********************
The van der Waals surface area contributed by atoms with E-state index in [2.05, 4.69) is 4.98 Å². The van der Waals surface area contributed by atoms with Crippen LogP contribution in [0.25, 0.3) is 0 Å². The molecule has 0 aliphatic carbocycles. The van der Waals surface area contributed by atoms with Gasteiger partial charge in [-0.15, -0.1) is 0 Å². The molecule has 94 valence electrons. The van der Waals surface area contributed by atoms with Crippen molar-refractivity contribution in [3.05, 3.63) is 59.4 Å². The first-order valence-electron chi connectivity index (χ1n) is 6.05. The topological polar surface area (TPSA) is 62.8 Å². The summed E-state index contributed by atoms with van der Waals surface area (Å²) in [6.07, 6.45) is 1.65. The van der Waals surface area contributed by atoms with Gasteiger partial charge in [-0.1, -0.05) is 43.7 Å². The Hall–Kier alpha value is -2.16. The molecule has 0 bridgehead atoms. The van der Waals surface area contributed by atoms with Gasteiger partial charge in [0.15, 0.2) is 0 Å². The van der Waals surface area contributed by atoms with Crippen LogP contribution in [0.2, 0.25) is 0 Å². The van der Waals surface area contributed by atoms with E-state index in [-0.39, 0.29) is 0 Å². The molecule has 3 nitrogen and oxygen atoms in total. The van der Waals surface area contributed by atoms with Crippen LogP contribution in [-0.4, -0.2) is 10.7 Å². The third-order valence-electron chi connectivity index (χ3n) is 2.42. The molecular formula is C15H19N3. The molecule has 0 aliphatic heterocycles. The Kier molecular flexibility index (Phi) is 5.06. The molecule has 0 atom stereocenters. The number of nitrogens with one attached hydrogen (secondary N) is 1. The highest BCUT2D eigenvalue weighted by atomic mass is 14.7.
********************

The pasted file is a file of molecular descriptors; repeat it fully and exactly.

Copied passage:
The van der Waals surface area contributed by atoms with E-state index in [2.05, 4.69) is 4.98 Å². The van der Waals surface area contributed by atoms with Crippen LogP contribution in [0.25, 0.3) is 0 Å². The molecule has 0 aliphatic carbocycles. The van der Waals surface area contributed by atoms with Gasteiger partial charge in [-0.15, -0.1) is 0 Å². The molecule has 94 valence electrons. The van der Waals surface area contributed by atoms with Crippen molar-refractivity contribution in [3.05, 3.63) is 59.4 Å². The first-order valence-electron chi connectivity index (χ1n) is 6.05. The topological polar surface area (TPSA) is 62.8 Å². The summed E-state index contributed by atoms with van der Waals surface area (Å²) in [6.07, 6.45) is 1.65. The van der Waals surface area contributed by atoms with Gasteiger partial charge in [-0.1, -0.05) is 43.7 Å². The Hall–Kier alpha value is -2.16. The molecule has 0 bridgehead atoms. The van der Waals surface area contributed by atoms with Gasteiger partial charge in [0.15, 0.2) is 0 Å². The van der Waals surface area contributed by atoms with Crippen LogP contribution in [0.2, 0.25) is 0 Å². The van der Waals surface area contributed by atoms with E-state index in [-0.39, 0.29) is 0 Å². The molecule has 3 nitrogen and oxygen atoms in total. The van der Waals surface area contributed by atoms with Crippen LogP contribution in [-0.4, -0.2) is 10.7 Å². The third-order valence-electron chi connectivity index (χ3n) is 2.42. The molecular formula is C15H19N3. The molecule has 0 aliphatic heterocycles. The Kier molecular flexibility index (Phi) is 5.06. The molecule has 0 atom stereocenters. The number of nitrogens with one attached hydrogen (secondary N) is 1. The highest BCUT2D eigenvalue weighted by atomic mass is 14.7.